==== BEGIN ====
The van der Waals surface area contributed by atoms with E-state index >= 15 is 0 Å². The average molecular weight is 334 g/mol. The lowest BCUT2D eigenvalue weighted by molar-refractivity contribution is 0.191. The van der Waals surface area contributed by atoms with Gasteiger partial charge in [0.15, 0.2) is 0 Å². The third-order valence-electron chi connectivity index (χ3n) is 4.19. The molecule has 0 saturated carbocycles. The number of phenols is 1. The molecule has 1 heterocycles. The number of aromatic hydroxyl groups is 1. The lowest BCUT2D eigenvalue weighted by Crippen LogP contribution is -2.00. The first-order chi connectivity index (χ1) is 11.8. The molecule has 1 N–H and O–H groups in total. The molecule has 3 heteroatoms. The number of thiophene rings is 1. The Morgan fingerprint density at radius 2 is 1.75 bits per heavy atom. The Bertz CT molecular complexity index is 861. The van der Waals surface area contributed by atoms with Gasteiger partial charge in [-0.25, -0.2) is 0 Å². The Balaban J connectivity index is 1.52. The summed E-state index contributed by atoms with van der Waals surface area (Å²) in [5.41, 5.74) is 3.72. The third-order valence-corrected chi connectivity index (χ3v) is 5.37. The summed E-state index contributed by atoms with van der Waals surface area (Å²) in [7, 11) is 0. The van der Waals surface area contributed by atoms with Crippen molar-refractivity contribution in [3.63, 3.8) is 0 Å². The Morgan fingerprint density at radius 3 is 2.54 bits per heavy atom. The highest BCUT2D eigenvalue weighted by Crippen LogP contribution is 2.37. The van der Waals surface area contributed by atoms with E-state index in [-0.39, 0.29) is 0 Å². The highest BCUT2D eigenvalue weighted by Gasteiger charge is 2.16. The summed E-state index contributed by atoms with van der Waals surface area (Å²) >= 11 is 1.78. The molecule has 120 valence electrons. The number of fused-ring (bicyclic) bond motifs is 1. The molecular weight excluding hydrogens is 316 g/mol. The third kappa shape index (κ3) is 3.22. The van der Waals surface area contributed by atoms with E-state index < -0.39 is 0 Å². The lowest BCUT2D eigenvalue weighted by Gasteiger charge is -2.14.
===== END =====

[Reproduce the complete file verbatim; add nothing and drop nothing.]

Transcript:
The van der Waals surface area contributed by atoms with E-state index >= 15 is 0 Å². The average molecular weight is 334 g/mol. The lowest BCUT2D eigenvalue weighted by molar-refractivity contribution is 0.191. The van der Waals surface area contributed by atoms with Gasteiger partial charge in [0.15, 0.2) is 0 Å². The third-order valence-electron chi connectivity index (χ3n) is 4.19. The molecule has 0 saturated carbocycles. The number of phenols is 1. The molecule has 1 heterocycles. The number of aromatic hydroxyl groups is 1. The lowest BCUT2D eigenvalue weighted by Crippen LogP contribution is -2.00. The first-order chi connectivity index (χ1) is 11.8. The molecule has 1 N–H and O–H groups in total. The molecule has 3 heteroatoms. The number of thiophene rings is 1. The Morgan fingerprint density at radius 2 is 1.75 bits per heavy atom. The Bertz CT molecular complexity index is 861. The van der Waals surface area contributed by atoms with Gasteiger partial charge in [-0.25, -0.2) is 0 Å². The Balaban J connectivity index is 1.52. The summed E-state index contributed by atoms with van der Waals surface area (Å²) in [5.41, 5.74) is 3.72. The third-order valence-corrected chi connectivity index (χ3v) is 5.37. The summed E-state index contributed by atoms with van der Waals surface area (Å²) in [7, 11) is 0. The van der Waals surface area contributed by atoms with Crippen molar-refractivity contribution in [3.63, 3.8) is 0 Å². The Morgan fingerprint density at radius 3 is 2.54 bits per heavy atom. The highest BCUT2D eigenvalue weighted by Crippen LogP contribution is 2.37. The van der Waals surface area contributed by atoms with E-state index in [-0.39, 0.29) is 0 Å². The highest BCUT2D eigenvalue weighted by Gasteiger charge is 2.16. The summed E-state index contributed by atoms with van der Waals surface area (Å²) >= 11 is 1.78. The molecule has 120 valence electrons. The number of fused-ring (bicyclic) bond motifs is 1. The molecular weight excluding hydrogens is 316 g/mol. The third kappa shape index (κ3) is 3.22. The van der Waals surface area contributed by atoms with E-state index < -0.39 is 0 Å². The lowest BCUT2D eigenvalue weighted by Gasteiger charge is -2.14.